Employment Law Landscape

49 total results. Page 1 of 2.

Derek Barella, Trevor M. Jorgensen
Buckle up, it’s about to get choppy.

Employers sailing in National Labor Relations Board (NLRB or Board) waters have come to expect rough seas. By one estimate, the Board overturned more than 4,500 cumulative years of case law during the eight years of the Obama Administration.
Trevor M. Jorgensen, Julie Furer Stahr
On September 9, the White House announced Executive Order 14042, which requires covered federal contracts to include a clause mandating compliance with guidance that had yet to be issued by the Safer Federal Workforce Task Force (Task Force).
Trevor M. Jorgensen, Derek Barella
On January 13, the U.S. Supreme Court granted emergency relief to plaintiffs challenging OSHA’s COVID-19 Emergency Temporary Standard (ETS), and issued a stay on enforcement of the rule.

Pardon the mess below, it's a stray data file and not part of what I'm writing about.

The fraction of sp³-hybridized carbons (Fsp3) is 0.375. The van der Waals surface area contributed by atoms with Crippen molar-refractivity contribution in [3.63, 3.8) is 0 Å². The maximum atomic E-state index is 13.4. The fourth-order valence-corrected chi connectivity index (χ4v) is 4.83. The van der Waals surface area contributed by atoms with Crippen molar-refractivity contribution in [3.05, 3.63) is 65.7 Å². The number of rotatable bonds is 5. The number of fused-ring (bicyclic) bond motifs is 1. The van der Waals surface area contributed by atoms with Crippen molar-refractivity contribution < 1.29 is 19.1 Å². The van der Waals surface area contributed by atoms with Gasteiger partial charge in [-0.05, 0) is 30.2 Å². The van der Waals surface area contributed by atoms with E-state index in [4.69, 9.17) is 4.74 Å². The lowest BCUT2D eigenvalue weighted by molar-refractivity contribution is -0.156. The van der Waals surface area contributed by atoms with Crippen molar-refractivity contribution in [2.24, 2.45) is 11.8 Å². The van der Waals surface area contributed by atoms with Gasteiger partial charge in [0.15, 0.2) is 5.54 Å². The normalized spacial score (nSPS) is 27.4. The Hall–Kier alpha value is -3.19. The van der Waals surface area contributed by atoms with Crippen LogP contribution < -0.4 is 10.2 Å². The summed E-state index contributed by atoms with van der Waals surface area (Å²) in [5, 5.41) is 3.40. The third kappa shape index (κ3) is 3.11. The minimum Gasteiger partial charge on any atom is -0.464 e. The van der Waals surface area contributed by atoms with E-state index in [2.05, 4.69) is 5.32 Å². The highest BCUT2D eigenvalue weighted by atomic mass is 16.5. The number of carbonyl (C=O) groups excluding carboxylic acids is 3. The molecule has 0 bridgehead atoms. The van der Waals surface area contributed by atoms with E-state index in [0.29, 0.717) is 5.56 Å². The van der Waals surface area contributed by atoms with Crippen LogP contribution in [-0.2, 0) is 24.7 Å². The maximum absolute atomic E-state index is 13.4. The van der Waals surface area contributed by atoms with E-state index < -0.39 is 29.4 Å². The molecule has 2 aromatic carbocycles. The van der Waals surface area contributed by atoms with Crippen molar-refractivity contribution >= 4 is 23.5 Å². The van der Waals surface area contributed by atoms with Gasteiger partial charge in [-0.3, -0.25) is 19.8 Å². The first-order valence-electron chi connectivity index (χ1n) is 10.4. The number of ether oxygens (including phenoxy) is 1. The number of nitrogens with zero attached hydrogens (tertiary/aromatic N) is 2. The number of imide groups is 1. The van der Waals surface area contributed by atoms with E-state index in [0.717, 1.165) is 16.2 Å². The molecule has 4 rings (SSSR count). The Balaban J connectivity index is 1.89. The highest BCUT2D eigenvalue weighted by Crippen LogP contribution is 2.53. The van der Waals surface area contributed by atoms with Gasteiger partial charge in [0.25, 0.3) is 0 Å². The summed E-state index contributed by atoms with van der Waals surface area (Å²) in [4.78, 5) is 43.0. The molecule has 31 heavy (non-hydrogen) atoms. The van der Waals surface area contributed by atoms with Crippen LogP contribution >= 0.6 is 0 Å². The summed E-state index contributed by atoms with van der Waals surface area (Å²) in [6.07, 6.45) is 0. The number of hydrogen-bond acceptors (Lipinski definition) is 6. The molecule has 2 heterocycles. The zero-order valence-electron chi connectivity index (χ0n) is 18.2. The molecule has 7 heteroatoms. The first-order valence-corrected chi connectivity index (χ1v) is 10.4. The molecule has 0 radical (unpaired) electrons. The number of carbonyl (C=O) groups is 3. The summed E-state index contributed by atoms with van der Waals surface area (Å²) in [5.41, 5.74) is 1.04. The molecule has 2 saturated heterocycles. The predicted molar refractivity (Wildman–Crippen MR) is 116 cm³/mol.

Trevor M. Jorgensen, Julie Furer Stahr
On December 17, the U.S. Court of Appeals for the Sixth Circuit dissolved the stay order that prohibited enforcement of the Occupational Safety and Health Administration COVID-19 Emergency Temporary Standard (ETS).
Trevor M. Jorgensen, Julie Furer Stahr
On Thursday, November 4, the Occupational Safety and Health Administration (OSHA) published an emergency temporary standard (ETS) making good on President Biden’s pledge to require private employers with 100 or more employees to implement vaccination-or-testing mandates for their employees.
Trevor M. Jorgensen, Derek Barella
On Monday, the U.S. Equal Employment Opportunity Commission (EEOC) updated its COVID guidance, “What You Should Know About COVID-19 and the ADA, the Rehabilitation Act, and Other EEO Laws,” to address religious objections to employer vaccine mandates.
Trevor M. Jorgensen, Julie Furer Stahr
Yesterday, the White House announced numerous new measures to combat the pandemic and the contagious Delta variant that impact employers.
Trevor M. Jorgensen, Derek Barella